Friday, July 8, 2011

The Online Parking Game

I have been living in Seattle for a week, with a car but with no reserved parking space, and have therefore been playing a game with parking enforcement officers, similar to "Mister X", a board game where all players but one gang up on the last player, "Mr. X", and try to catch him as he moves stealthily around Manhattan.

If I lived here, I would know what to expect: the patterns of the routes and schedules, the amounts of the fines. My decisions would be stochastic. But as I am new here, it's an online game in which every day I learn a little bit more about my adversaries. The streets near my flat require paying to park on the street between 8am and 6pm. Getting back from Microsoft after 6pm is no problem, but in the morning, being out and on the road by 8am is a challenge, so every morning I take a few more minutes, hoping that no parking enforcement officer will come and give me a ticket between 8 and 8:10. Then it's too early to fight traffic across the bridge to Redmond, so instead I head to a cafe. If I go to a cafe on First Hill, I park on some small street, hoping that parking is not reserved to residents, or that parking officers would be lenient with a car with a California license plate. If I go to a cafe down below, REI has free parking for the first hour, but only opens at 9am, so what is one supposed to do between 8:15 and 9am? Once I did pay to park on the street between 8:15 and 9, but I have a strange, almost Freudian reluctance to slipping money into the parking meter coin slot. So, today I am leaving the car across the street from the cafe, simply hoping to get lucky. At 9am I will move the car to REI (of which I am a frequent customer), and then I just need to make sure that I am on my way by 10am. Will these various online choices spare me a ticket? How much is the ticket, if I get one? Is the game worth playing? Only future will tell.

That's the Online Parking Game. So far, I am ahead.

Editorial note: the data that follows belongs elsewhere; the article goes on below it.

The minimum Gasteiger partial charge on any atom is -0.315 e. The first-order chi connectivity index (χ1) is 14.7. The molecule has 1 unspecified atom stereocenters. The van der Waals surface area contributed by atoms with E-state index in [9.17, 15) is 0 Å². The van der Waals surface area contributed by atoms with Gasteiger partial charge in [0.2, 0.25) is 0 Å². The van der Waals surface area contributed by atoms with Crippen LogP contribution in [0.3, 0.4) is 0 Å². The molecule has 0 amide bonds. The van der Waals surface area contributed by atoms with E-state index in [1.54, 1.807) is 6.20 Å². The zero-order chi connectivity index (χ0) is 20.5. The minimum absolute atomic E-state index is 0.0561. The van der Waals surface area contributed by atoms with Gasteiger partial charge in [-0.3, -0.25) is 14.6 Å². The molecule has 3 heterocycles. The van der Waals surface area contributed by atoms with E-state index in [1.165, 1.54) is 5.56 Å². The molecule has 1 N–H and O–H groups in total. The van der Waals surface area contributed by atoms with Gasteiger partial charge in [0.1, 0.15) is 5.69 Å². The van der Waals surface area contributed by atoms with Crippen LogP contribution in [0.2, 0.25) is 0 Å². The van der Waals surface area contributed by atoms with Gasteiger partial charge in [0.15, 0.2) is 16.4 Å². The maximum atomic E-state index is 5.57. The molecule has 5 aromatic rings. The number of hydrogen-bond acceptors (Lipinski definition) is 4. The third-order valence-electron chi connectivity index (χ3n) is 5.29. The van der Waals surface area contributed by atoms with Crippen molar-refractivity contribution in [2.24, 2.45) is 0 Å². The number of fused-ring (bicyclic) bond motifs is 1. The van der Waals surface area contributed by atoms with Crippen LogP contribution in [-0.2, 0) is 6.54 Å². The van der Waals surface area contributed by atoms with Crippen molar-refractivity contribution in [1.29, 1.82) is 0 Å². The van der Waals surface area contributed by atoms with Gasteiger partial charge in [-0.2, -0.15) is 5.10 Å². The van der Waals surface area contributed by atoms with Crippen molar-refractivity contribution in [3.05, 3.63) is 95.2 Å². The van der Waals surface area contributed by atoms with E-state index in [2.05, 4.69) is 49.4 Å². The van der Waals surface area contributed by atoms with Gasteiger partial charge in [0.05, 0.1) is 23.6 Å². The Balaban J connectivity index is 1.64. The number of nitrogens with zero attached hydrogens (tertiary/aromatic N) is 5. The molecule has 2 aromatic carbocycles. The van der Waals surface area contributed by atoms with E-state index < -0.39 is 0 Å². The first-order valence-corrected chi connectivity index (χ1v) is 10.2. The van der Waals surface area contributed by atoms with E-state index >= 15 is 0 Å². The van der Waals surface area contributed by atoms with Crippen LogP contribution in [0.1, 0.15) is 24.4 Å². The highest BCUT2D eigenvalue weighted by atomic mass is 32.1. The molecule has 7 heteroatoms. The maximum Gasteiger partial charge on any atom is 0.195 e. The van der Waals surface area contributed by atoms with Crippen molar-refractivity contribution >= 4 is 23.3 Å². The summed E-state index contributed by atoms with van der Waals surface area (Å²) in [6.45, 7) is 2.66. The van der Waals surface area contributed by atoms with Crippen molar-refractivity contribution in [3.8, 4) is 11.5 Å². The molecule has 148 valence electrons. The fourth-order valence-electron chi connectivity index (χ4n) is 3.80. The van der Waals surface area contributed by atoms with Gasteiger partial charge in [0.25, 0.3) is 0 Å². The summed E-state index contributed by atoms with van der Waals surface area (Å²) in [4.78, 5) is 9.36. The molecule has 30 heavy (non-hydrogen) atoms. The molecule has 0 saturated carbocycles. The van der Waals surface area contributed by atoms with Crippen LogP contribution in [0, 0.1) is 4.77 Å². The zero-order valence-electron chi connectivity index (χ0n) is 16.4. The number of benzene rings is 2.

In Berkeley, near campus, parking is limited to 2 hours, and during the day while we discuss research work is regularly interrupted by people saying: "Let's take a break: I need to move my car". The policy thus plants breaks from work throughout the day in a natural manner. Very healthy!

In Providence, it's definitely worth playing the game, since tickets are only twenty dollars. In addition, whenever I get a ticket, I have a feeling of righteousness as I pay it: by being such a good citizen in my prompt payments, I am helping the city deal with its deep budget problems. In addition the police officers are mean -- they're clearly out to get you -- so the game is irresistible. There can be unexpected twists: once I parked to run a quick errand, leaving my son in the car and not putting money in the parking meter. A police officer showed up, and when my son explained that I would be right back, the officer reacted by suggesting a compromise, asking him if he had any money on him. Unfortunately he didn't, so when I got back to the car there was a ticket on my windshield.

In Manhattan I don't play the game. I am afraid. It's a vast and dangerous world out there. I am scared that if a police officer finds me parked five minutes overtime, he will send me to rot in jail for twenty years. So I go to a parking garage and pay the attendant whatever amount he asks for.

Here is what I wish google or bing provided: a detailed map of the city, with the block-by-block parking rules. For all I know, if I went a few blocks away from my flat I would be able to park in a side alley with no constraints. But I do not know that, and exploring takes time. Why can't our online resources help with that?


  1. I'm not sure if you'll find San Francisco's upcoming system [ ] to be heaven or hell: variable, demand-based pricing, and an app to tell you where nearby free spots are.

  2. I took a look. I am suspicious: how do we know it's done right? How can I verify that I am not being charged more than I should be?


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